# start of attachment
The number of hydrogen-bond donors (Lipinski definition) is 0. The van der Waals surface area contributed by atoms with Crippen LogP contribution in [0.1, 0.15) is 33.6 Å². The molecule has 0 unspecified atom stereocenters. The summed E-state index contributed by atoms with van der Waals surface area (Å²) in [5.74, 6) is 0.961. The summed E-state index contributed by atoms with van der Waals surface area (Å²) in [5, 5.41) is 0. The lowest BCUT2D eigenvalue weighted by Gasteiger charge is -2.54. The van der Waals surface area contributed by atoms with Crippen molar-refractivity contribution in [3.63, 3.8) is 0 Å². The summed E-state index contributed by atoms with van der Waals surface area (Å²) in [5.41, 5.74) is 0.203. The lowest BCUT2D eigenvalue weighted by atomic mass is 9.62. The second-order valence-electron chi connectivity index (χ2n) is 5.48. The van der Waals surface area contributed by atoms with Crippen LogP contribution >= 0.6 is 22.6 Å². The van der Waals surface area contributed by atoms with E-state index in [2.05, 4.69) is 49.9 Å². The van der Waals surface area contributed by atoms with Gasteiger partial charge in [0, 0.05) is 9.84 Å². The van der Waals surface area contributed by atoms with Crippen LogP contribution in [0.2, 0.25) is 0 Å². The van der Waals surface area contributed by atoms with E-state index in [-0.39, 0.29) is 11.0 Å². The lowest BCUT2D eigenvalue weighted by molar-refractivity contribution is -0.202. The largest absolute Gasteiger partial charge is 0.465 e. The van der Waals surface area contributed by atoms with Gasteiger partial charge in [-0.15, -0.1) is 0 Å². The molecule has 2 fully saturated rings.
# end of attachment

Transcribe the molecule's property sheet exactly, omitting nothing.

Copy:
The number of hydrogen-bond donors (Lipinski definition) is 0. The van der Waals surface area contributed by atoms with Crippen LogP contribution in [0.1, 0.15) is 33.6 Å². The molecule has 0 unspecified atom stereocenters. The summed E-state index contributed by atoms with van der Waals surface area (Å²) in [5.74, 6) is 0.961. The summed E-state index contributed by atoms with van der Waals surface area (Å²) in [5, 5.41) is 0. The lowest BCUT2D eigenvalue weighted by Gasteiger charge is -2.54. The van der Waals surface area contributed by atoms with Crippen molar-refractivity contribution in [3.63, 3.8) is 0 Å². The summed E-state index contributed by atoms with van der Waals surface area (Å²) in [5.41, 5.74) is 0.203. The lowest BCUT2D eigenvalue weighted by atomic mass is 9.62. The second-order valence-electron chi connectivity index (χ2n) is 5.48. The van der Waals surface area contributed by atoms with Crippen LogP contribution >= 0.6 is 22.6 Å². The van der Waals surface area contributed by atoms with E-state index in [2.05, 4.69) is 49.9 Å². The van der Waals surface area contributed by atoms with Gasteiger partial charge in [0, 0.05) is 9.84 Å². The van der Waals surface area contributed by atoms with Crippen LogP contribution in [0.2, 0.25) is 0 Å². The van der Waals surface area contributed by atoms with E-state index in [-0.39, 0.29) is 11.0 Å². The lowest BCUT2D eigenvalue weighted by molar-refractivity contribution is -0.202. The largest absolute Gasteiger partial charge is 0.465 e. The van der Waals surface area contributed by atoms with Gasteiger partial charge in [-0.15, -0.1) is 0 Å². The molecule has 2 fully saturated rings.